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getParent() and SimpleTagHandler  RSS feed

 
Vishnu Prakash
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Output:
Tag Nested Level: 0
Attribute Name: vis1

I got three tags. But TagHandler is being called only once. Why is it so.
[ December 20, 2005: Message edited by: Vishnu Prakash ]
 
ramprasad madathil
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got three tags. But TagHandler is being called only once. Why is it so


Do you mean that the tag class is instantiated only once ? Containres are allowed to pool tag objects and hence may create only one instance of the tag per page. Anyways this is very container specific and you neednt be aware of it.

What is guaranteed however, is that, the container would call the predefined life cycle methods on your tag object per each invocation of the tag in the jsp. For example, the doStart(), doEnd() etc are assuredly called per tag invocation and its this lifecycle that you should understand to effectively code tag classes.

cheers,
ram.
 
Vishnu Prakash
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Containres are allowed to pool tag objects and hence may create only one instance of the tag per page.


What you had said is correct with respect to classic tags. Not with simple tags, which is what my class extends.
 
Charles Lyons
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Originally posted by Vishnu Prakash:

Output:
Tag Nested Level: 0
Attribute Name: vis1

I got three tags. But TagHandler is being called only once. Why is it so.[/QB]



I would expect the output to be:

Tag Nested Level: 0
Attribute Name: vis1
Tag Nested Level: 1
Attribute Name: vis2
Tag Nested Level: 2
Attribute Name: vis3

The reason you are missing the 'vis2' and 'vis3' tags is because you haven't invoked the fragment for the SimpleTag's body. SimpleTags differ from classic tags in so much as their content is wrapped into a JspFragment instance. This allows the tag author to control whether (and how many times) the body is written out. Classic tag's bodies are evaluated by the container, not the tag author, and therefore simply returning EVAL_BODY_INCLUDE from doStartTag() will get the body included. In SimpleTags, you have to explicitly invoke the fragment for yourself.

If you don't invoke the fragment for the 'vis1' tag, the nested tags (and their doTag() methods) will never be executed. So, you need to ammend your code to add this line (e.g. as the last one in the doTag() method):



which invokes the body fragment once and writes its content to the current 'out' object (although you have no tag body content in this example, so here it will be nothing).


I haven't tried this example myself, so let me know if that works and clears up the mystery!

Charles.
 
Vishnu Prakash
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Thanks for the response Charles.

Even though I had declared JspException in throws clause If try the code

getJspBody().invoke(null);

at the end of the doTag() method I end up getting JspException.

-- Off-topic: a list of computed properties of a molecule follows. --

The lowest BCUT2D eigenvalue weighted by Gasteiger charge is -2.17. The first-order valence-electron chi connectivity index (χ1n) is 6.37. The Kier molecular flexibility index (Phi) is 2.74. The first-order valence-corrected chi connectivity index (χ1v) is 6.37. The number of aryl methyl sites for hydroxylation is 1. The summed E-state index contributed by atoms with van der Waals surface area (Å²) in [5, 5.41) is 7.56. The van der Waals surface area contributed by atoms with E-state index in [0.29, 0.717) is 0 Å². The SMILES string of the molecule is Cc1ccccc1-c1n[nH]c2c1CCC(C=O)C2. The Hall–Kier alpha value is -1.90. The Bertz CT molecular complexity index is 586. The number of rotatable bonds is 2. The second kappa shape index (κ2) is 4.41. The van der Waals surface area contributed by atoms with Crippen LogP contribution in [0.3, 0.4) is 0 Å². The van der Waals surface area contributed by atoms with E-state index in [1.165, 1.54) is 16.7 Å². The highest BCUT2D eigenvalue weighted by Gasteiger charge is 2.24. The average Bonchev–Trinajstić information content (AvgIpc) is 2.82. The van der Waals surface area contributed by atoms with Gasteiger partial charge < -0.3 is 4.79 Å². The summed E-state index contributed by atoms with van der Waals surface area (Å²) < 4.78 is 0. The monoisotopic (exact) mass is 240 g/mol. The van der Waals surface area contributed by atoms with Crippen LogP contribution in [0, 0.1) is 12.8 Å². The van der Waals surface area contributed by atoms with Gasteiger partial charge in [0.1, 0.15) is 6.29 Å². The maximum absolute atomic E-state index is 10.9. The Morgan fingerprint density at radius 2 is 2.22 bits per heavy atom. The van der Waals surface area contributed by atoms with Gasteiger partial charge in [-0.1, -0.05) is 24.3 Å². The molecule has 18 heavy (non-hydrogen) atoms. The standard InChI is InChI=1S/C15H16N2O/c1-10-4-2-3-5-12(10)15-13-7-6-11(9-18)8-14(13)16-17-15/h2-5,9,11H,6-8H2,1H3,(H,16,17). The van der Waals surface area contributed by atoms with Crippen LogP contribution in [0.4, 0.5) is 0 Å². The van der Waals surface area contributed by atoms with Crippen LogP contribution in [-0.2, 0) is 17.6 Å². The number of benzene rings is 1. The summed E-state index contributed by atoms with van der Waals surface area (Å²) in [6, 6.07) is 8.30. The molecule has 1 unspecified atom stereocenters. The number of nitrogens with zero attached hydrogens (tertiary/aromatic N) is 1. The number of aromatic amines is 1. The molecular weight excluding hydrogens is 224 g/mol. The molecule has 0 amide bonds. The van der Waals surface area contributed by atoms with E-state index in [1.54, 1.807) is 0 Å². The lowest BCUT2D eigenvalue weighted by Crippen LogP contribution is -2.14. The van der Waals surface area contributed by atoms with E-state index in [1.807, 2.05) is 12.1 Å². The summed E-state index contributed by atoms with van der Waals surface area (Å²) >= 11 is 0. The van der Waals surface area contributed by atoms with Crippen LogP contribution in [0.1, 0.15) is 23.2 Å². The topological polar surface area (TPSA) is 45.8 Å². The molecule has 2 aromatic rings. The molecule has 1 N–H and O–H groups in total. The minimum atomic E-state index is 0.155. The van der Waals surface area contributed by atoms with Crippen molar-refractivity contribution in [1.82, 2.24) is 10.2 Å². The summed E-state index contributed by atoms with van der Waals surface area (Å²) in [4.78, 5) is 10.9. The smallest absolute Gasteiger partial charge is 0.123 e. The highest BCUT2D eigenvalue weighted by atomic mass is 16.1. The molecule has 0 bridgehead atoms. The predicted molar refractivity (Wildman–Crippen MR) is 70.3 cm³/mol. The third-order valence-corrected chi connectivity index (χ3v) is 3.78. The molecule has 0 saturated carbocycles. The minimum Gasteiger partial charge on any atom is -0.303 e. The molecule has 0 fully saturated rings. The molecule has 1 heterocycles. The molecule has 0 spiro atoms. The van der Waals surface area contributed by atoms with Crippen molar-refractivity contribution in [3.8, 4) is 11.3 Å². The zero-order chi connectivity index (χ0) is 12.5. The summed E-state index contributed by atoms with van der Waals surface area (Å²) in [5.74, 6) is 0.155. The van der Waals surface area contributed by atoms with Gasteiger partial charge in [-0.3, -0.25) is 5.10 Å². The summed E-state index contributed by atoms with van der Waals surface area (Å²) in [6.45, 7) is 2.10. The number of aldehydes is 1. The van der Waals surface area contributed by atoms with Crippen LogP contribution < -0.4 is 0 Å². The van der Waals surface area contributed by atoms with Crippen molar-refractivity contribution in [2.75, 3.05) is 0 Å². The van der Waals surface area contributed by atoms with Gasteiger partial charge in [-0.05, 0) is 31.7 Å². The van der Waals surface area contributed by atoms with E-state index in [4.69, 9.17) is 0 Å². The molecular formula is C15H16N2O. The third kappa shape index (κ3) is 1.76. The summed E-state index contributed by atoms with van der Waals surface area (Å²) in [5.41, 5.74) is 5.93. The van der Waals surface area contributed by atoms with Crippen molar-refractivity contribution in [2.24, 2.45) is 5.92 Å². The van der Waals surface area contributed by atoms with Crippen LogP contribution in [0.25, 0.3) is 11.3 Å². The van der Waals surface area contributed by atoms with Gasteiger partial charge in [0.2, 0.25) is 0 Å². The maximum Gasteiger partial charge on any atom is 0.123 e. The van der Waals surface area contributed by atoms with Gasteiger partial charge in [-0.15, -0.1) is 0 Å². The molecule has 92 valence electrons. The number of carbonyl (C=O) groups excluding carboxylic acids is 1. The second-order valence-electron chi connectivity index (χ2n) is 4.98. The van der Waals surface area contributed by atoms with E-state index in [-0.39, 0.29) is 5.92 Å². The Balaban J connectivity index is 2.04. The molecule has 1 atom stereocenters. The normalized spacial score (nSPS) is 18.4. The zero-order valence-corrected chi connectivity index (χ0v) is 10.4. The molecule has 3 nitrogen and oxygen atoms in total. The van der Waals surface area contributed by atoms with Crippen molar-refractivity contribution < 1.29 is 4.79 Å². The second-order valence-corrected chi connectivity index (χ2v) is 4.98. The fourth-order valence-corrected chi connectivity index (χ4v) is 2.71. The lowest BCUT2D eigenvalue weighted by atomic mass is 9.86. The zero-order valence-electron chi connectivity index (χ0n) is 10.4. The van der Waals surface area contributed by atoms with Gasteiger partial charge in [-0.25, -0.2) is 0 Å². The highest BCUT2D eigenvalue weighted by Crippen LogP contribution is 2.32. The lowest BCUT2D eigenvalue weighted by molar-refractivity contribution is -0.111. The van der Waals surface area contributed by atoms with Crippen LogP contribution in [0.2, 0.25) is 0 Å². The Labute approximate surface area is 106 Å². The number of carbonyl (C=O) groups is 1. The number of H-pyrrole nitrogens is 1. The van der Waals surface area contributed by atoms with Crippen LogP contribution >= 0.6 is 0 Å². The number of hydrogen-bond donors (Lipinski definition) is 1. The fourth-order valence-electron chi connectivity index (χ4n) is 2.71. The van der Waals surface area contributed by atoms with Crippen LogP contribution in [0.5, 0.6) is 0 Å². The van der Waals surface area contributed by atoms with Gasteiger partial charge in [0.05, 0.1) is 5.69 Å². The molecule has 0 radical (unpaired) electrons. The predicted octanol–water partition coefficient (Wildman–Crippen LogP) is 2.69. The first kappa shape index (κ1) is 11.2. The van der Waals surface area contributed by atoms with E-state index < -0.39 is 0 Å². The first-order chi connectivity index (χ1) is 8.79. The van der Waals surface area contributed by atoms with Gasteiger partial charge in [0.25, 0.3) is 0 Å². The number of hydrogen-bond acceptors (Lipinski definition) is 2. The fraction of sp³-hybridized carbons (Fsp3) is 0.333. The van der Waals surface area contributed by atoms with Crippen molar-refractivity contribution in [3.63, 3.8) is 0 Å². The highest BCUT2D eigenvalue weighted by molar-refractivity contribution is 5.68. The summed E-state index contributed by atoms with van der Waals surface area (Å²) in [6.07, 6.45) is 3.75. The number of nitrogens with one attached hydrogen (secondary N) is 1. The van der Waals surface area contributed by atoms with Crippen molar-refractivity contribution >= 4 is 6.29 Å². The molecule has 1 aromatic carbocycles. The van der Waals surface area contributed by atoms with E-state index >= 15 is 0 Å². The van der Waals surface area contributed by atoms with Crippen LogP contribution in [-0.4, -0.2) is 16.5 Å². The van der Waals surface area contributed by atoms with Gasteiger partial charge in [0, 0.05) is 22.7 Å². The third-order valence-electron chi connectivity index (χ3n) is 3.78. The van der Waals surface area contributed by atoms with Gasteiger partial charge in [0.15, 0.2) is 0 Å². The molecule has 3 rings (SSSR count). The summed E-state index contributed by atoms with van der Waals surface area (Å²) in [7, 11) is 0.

javax.servlet.ServletException: javax.servlet.jsp.JspException: null

Only after wrapping the statement inside a try/catch block



I get the desired results.
 
Charles Lyons
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Originally posted by Vishnu Prakash:

Even though I had declared JspException in throws clause If try the code

getJspBody().invoke(null);

at the end of the doTag() method I end up getting JspException.
javax.servlet.ServletException: javax.servlet.jsp.JspException: null




Since you declared the method to throw the exception, if the JspException occurs at all, you would expect it to be reported by the container. Catching the exception and writing it to System.out is only masking the fact that it's occuring.

Do you have the full stack trace for the exception report (probably in your server's logs if you've written to System.out)? I can't see why this should be happening...
 
Vishnu Prakash
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root cause

java.lang.NullPointerException
com.example.SimpleTagHandler.doTag(SimpleTagHandler.java:69)


Line number: 69 getJspBody().invoke(null);
[ December 20, 2005: Message edited by: Vishnu Prakash ]
 
Charles Lyons
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Okay, found it. There's a subtle point in both the SimpleTag and BodyTag interfaces' API documentation which states that:

If the action element is empty in the page, this method is not called at all. [SimpleTag]


and

This method will not be invoked for empty tags or for non-empty tags whose doStartTag() method returns SKIP_BODY or EVAL_BODY_INCLUDE. [BodyTag]



Therefore, what you should always do in your SimpleTag (or BodyTag) code, where there is the possibility that the tag is empty, is to first check if the JspFragment (or BodyContent) is null. If so, you've got an empty body so ignore it.

If you modify this line:



into this block:



it should work okay - phew, that was something I had never realised. Generally we either declare actions as EMPTY bodies, in which case we know not to invoke the body fragment, or we use SCRIPTLESS and always have body content... So I suppose I've never thought about this before.
 
Charles Lyons